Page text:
1,000+ Reviews

10 Things You Should Avoid Doing During Lunar New Year

Hong Kong Living | January 24, 2017

It is nearly the end of the “Monkey” year and here comes the “Rooster” year!

There are numerous traditions about Lunar New Year and they still exist in Hong Kong nowadays.

Things should be done during the festival can be familiar with most of you, such as wearing articles of red clothes as red symbolizes luck, and giving out red pockets to children with the meaning of passing luck to the next generation. Yet, have you ever noticed that some people give out two red pockets at a time instead of one? This is because happiness always comes in two!

Image from New Land
Image from New Land.

Let’s find out more interesting and worth-noticing traditions, especially those things that you should avoid doing during Lunar New Year!

1. Avoid saying the number “four”

You may have noticed of the unbelievable number of Chinese words. Undoubtedly, there are words with similar or even the same sound can be easily found, namely the number “four” has the Chinese homonym for death. Hence, people will avoid saying “four” during Lunar New Year.

2. No lending and borrowing

Clearing all debts should be one of the big wishes to most of the people and probably the countries over the world. Since no one wishes to be in debt over the year, any leading or borrowing should be prevented.

3. Enjoy every gathering meals, except having porridge

Some families are under sever financial problems that rice is more like a luxury than a necessity. Cooking porridge instead of steamed rice can help relieve the expense on food without facing the issue of starvation. Therefore, porridge symbolizes the image of poverty, which people will avoid eating it during the festival in order to prevent poverty.

4. No hair washing on the first day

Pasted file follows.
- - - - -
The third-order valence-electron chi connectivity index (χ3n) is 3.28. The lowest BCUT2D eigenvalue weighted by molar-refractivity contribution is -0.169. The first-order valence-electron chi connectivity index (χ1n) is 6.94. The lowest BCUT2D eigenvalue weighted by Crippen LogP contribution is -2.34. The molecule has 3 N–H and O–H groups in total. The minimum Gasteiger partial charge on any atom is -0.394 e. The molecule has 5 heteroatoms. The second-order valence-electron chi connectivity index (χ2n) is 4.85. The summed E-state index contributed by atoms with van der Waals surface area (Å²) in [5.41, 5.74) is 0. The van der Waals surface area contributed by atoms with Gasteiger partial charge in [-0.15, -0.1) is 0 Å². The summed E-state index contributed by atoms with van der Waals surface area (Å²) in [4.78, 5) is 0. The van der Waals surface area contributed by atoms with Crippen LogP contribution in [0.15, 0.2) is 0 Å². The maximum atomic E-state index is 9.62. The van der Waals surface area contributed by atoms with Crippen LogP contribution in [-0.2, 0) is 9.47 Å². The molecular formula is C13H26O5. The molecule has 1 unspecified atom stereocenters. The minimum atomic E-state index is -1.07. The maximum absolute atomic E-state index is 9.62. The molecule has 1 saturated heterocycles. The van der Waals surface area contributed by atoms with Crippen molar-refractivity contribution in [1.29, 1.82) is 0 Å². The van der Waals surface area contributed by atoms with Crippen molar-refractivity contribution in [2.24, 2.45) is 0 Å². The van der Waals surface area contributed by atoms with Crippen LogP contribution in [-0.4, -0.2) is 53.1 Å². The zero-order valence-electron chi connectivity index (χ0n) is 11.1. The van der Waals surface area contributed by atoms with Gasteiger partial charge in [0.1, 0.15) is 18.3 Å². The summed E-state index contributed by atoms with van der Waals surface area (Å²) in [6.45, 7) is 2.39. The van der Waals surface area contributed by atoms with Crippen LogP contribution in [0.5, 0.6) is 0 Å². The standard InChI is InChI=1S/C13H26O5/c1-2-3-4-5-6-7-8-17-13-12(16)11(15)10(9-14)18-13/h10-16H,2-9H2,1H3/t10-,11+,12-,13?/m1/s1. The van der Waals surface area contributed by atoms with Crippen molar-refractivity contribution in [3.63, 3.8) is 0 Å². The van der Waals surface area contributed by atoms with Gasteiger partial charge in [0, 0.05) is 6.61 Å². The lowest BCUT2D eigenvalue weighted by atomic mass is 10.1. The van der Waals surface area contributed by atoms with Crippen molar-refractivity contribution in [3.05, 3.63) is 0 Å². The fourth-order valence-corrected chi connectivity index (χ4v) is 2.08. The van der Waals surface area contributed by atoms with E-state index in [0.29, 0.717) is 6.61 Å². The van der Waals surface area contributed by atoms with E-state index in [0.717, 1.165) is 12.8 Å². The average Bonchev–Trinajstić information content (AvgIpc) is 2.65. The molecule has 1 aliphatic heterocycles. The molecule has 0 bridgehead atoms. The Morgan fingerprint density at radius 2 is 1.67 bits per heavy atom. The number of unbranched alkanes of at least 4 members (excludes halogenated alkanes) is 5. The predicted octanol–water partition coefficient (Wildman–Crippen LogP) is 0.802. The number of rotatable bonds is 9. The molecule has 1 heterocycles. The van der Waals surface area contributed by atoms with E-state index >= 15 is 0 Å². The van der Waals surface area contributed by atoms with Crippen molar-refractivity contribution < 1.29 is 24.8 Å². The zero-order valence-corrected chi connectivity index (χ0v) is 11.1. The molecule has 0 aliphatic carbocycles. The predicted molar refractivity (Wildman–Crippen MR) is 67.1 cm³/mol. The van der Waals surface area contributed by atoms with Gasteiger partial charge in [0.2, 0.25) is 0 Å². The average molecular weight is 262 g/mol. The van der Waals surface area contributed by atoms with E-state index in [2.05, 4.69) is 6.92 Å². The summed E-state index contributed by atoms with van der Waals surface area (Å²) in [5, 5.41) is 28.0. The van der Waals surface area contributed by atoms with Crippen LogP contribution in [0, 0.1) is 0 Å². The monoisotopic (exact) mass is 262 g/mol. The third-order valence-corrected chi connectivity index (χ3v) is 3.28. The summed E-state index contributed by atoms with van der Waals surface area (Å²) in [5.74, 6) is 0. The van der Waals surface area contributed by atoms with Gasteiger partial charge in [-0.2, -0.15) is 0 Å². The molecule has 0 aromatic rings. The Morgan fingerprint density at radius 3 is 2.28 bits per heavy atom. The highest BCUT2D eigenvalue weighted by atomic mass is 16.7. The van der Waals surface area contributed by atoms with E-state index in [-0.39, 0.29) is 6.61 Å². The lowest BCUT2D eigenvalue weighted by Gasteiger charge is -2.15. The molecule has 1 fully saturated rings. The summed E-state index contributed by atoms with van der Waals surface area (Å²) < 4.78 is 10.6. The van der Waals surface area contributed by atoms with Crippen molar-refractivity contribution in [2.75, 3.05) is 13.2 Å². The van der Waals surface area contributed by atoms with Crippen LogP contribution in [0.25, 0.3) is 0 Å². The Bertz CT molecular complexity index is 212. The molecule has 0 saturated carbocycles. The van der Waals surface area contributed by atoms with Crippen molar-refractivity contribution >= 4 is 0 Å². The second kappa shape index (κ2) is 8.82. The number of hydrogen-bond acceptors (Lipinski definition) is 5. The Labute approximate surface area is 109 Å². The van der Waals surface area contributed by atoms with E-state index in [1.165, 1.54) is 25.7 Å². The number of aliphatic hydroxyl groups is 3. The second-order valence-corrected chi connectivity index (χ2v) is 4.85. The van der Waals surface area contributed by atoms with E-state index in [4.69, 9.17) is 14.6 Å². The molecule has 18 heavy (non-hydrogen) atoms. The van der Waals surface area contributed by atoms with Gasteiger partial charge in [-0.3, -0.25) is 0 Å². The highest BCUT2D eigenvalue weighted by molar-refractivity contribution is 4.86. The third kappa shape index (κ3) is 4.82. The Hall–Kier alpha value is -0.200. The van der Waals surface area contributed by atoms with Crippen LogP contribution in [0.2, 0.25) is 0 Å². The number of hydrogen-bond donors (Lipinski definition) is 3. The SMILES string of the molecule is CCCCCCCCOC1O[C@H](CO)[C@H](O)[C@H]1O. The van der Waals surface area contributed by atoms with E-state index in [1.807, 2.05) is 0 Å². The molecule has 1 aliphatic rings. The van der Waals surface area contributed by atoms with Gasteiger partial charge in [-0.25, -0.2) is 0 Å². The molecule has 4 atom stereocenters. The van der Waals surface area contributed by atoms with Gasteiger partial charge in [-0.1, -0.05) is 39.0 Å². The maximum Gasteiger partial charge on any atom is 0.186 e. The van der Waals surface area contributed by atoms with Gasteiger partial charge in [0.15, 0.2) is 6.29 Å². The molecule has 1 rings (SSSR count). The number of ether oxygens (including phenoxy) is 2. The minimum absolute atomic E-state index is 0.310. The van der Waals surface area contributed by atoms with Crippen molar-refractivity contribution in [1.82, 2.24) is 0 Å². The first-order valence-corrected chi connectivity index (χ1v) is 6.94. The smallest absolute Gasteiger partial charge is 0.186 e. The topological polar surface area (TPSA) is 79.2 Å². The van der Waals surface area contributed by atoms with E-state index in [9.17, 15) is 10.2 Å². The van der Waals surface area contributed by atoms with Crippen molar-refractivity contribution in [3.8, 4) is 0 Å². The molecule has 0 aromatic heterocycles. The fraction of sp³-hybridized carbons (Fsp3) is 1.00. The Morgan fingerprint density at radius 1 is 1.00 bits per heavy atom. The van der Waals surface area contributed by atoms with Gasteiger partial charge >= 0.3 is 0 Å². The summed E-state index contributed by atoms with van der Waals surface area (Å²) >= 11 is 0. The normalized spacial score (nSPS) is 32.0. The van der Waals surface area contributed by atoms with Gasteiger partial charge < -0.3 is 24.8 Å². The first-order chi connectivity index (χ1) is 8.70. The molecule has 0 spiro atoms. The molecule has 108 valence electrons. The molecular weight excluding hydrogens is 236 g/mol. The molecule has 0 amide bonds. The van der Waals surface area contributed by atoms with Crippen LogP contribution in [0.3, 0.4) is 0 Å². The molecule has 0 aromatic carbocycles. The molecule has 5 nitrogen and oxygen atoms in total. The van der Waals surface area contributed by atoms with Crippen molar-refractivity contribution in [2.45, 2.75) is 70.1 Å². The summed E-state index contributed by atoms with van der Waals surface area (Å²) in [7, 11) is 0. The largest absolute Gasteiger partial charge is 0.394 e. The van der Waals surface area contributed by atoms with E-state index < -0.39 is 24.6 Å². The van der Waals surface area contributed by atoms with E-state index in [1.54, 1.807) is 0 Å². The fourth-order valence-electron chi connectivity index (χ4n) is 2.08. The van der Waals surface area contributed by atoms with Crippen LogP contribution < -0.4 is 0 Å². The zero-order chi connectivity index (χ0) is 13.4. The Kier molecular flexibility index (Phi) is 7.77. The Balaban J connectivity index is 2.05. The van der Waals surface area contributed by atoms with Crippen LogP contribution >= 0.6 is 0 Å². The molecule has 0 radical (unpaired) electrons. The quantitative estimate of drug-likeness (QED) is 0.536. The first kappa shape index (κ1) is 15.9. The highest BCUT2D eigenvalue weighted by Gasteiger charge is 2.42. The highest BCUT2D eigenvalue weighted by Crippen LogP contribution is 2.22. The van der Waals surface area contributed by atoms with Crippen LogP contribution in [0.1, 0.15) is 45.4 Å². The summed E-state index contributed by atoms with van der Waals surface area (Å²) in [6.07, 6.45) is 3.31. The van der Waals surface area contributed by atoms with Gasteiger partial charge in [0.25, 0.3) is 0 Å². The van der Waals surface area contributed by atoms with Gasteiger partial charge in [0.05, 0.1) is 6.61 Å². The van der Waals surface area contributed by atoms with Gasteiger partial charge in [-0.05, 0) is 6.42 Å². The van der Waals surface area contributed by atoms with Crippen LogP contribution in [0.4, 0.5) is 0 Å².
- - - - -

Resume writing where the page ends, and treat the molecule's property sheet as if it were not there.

The Chinese word “hair” has the same pronunciation as “fortune”; therefore, washing hair symbolizes washing away the fortune. If you would like to keep or become wealthy, it’d be better not to wash your hair on the first day of lunar year.

5. No hospital visit

People believe that visiting the hospital will get the visitors ill for a whole year. Therefore, hospitality visit should be avoided during Lunar New Year to wish for health throughout the year.

6. No floor sweeping and garbage throwing on the second day

As the first day welcomes good luck and fortune into the house, sweeping floor and throwing garbage away signify dumping wealth out of the house.

7. Stay away from sharp and edge tools on the first day

Sharp and edged tools like scissors and knifes should be kept away from you as they could lead to accidents, which would bring you inauspicious things in the coming year.

8. No new shoes purchase

People normally buy new clothes and new shoes to celebrate Lunar New Year. However, buying shoes during Lunar New Year should be avoided. As the pronunciation of “shoes” in Chinese language is similar to sighing, people think that an act of buying shoes will bring them bad luck.

Image from International Business Times
Image from International Business Times.

9. Keep your black and white clothing in the wardrobe

Black and white clothing is easily associated with funeral and mourning. People think wearing in black and white symbolizes tragedy and bad luck. People normally put on colorful clothes, especially in red, during Lunar New Year that express happiness and joy.

10. No killing

Killing of animals should be abstained as the presence of blood represents illness. It will also bring accidents or bloody disaster by seeing blood during Lunar New Year.

After knowing the above 10 taboos, keep them in mind and enjoy your Lunar New Year! Wish you a wonderful “Rooster” year!

Recommended Articles

The 'Disappearing' Buildings (I) - a 600-year-old Village in Tsuen Wan?!

Hong Kong Living | February 15, 2017

The “Disappearing” Buildings in Hong Kong (VI) — 92-year-old Chinese Tenement Stays Sturdy After Truck Crash

Hong Kong Living | June 21, 2017

[Hi! Houses] Hong Kong Old Houses X Contemporary Art

Hong Kong Living | March 24, 2017

Subscribe to Our Blog

Stay up to date with the latest property news and insights.